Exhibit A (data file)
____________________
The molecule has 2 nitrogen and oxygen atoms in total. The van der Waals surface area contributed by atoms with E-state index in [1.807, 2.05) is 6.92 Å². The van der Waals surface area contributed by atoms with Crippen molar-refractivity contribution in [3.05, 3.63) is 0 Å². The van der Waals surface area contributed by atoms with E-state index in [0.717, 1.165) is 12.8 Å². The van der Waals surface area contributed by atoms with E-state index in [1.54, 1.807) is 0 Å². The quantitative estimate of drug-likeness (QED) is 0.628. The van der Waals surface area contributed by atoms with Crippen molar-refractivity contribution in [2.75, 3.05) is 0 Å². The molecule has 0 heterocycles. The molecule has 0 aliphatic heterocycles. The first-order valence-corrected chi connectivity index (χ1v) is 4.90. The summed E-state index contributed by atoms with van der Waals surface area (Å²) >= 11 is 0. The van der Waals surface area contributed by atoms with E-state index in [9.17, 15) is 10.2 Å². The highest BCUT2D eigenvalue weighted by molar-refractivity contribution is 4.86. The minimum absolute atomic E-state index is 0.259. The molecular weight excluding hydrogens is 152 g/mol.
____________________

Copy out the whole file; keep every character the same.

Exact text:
The molecule has 2 nitrogen and oxygen atoms in total. The van der Waals surface area contributed by atoms with E-state index in [1.807, 2.05) is 6.92 Å². The van der Waals surface area contributed by atoms with Crippen molar-refractivity contribution in [3.05, 3.63) is 0 Å². The van der Waals surface area contributed by atoms with E-state index in [0.717, 1.165) is 12.8 Å². The van der Waals surface area contributed by atoms with E-state index in [1.54, 1.807) is 0 Å². The quantitative estimate of drug-likeness (QED) is 0.628. The van der Waals surface area contributed by atoms with Crippen molar-refractivity contribution in [2.75, 3.05) is 0 Å². The molecule has 0 heterocycles. The molecule has 0 aliphatic heterocycles. The first-order valence-corrected chi connectivity index (χ1v) is 4.90. The summed E-state index contributed by atoms with van der Waals surface area (Å²) >= 11 is 0. The van der Waals surface area contributed by atoms with E-state index in [9.17, 15) is 10.2 Å². The highest BCUT2D eigenvalue weighted by molar-refractivity contribution is 4.86. The minimum absolute atomic E-state index is 0.259. The molecular weight excluding hydrogens is 152 g/mol.